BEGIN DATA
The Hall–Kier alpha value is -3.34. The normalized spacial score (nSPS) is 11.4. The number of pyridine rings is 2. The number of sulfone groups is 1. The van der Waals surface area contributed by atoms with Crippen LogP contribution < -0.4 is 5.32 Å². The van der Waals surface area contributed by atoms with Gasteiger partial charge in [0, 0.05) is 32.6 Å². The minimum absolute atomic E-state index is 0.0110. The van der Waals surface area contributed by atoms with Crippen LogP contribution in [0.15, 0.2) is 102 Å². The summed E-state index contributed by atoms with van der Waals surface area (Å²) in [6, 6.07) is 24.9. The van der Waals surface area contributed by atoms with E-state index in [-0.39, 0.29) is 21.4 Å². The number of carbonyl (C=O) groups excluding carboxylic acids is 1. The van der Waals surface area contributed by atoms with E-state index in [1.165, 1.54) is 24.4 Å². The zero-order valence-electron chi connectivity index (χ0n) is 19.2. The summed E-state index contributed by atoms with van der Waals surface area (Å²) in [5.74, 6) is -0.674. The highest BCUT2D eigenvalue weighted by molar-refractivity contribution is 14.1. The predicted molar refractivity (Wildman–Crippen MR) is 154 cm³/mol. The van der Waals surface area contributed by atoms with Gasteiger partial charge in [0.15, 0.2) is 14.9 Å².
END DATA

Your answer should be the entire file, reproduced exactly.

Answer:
The Hall–Kier alpha value is -3.34. The normalized spacial score (nSPS) is 11.4. The number of pyridine rings is 2. The number of sulfone groups is 1. The van der Waals surface area contributed by atoms with Crippen LogP contribution < -0.4 is 5.32 Å². The van der Waals surface area contributed by atoms with Gasteiger partial charge in [0, 0.05) is 32.6 Å². The minimum absolute atomic E-state index is 0.0110. The van der Waals surface area contributed by atoms with Crippen LogP contribution in [0.15, 0.2) is 102 Å². The summed E-state index contributed by atoms with van der Waals surface area (Å²) in [6, 6.07) is 24.9. The van der Waals surface area contributed by atoms with E-state index in [-0.39, 0.29) is 21.4 Å². The number of carbonyl (C=O) groups excluding carboxylic acids is 1. The van der Waals surface area contributed by atoms with E-state index in [1.165, 1.54) is 24.4 Å². The zero-order valence-electron chi connectivity index (χ0n) is 19.2. The summed E-state index contributed by atoms with van der Waals surface area (Å²) in [5.74, 6) is -0.674. The highest BCUT2D eigenvalue weighted by molar-refractivity contribution is 14.1. The predicted molar refractivity (Wildman–Crippen MR) is 154 cm³/mol. The van der Waals surface area contributed by atoms with Gasteiger partial charge in [0.15, 0.2) is 14.9 Å².